Don't Be Afraid of the Dark (2010)
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Cons: not very scary, too much CGI'd gremlins, and a very predictable/slow plot
Conclusion: rent the original and skip this remake
The much anticipated, by me, remake of the 1973 made for TV movie of the same name left me feeling extremely disappointed. The plot was fairly simple. A young girl Sally (Bailee Madison) moves in with her father Alex (Guy Pearce) and his girlfriend Kim (Katie Holmes), into a house Alex and Kim are fixing up to sell. Soon upon arriving, adventurous Sally discovers the house has a basement and that the family is not alone. The basement's fireplace is inhabited by little CGI'd creatures that terrorize the family, especially Sally. The actors I felt all did an adequate job playing their parts, especially young Sally (Bailee Madison), who played a convincingly cynical little girl fed up with being 'sold' by her mother to live with her father. Overall the movie was very predictable and offered very few scary moments. The creatures from the original, people dressed in little goblin costumes, were sparingly showed. I think it was way more effective than the over-shown little gremlins in this movie, which looked to me like Chihuahuas that could speak. Save your money and skip this one!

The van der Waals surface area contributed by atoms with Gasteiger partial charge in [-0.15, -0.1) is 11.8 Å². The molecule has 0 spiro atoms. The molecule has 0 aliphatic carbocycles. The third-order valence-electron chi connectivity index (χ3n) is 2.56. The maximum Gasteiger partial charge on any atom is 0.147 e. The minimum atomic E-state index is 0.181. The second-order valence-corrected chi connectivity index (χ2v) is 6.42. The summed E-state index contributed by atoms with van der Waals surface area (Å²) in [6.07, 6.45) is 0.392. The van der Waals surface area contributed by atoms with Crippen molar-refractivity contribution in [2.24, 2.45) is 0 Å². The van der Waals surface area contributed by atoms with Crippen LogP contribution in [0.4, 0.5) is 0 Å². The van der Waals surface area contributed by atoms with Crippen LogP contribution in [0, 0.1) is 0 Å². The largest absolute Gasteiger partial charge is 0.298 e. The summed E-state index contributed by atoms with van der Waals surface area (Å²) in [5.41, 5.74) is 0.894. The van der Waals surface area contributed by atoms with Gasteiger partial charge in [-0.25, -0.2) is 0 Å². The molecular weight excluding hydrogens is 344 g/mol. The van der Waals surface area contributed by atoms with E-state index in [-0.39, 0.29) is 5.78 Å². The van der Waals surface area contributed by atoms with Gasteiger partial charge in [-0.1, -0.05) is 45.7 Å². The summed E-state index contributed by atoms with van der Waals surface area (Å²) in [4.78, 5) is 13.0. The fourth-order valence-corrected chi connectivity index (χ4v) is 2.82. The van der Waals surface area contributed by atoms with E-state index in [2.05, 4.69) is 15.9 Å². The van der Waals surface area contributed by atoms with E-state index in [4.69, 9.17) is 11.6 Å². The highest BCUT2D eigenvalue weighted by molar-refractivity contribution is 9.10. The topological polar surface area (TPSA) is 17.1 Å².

In Blackwood Manor eight-year old Sally Hurst arrives in Rhode Island to live with her father Alex and his girlfriend Kim, both restoring it to put it on the market for their client Mr. Jacoby. Sally is depressed due to her mother forcefully putting her in Alex's care. On the first night of her stay, Sally is given a carousel-styled nightlight, the melodious tune it plays awakening the creatures in the ash pit. The next day, Sally wanders the grounds and finds the hidden basement's skylight. However, one of the workman restoring the house, Mr. Harris, warns her, Alex and Kim not to venture into the basement, although they do regardless. Sally takes interest in the sealed fireplace where she hears the creatures calling her name, and follows the mysterious voices. They are now haunting her and will do anything to get her down into the dark.
Where to start with the plot holes in this movie? The creatures are supposedly scared of light yet can walk through a party where there is light everywhere and somehow they could make it under the table? Then how is it that the handy man is attacked by these creatures, getting stabbed all over the place, including the scissors in his shoulder and when the maid comes in he says he had an accident! How you explain that one? The tool box just exploded? Of course you have the cliché where the father doesn't believe his daughter despite numerous episodes of her screaming hysterically that there are things attacking her and then his girlfriend tells him to listen but that's not enough apparently.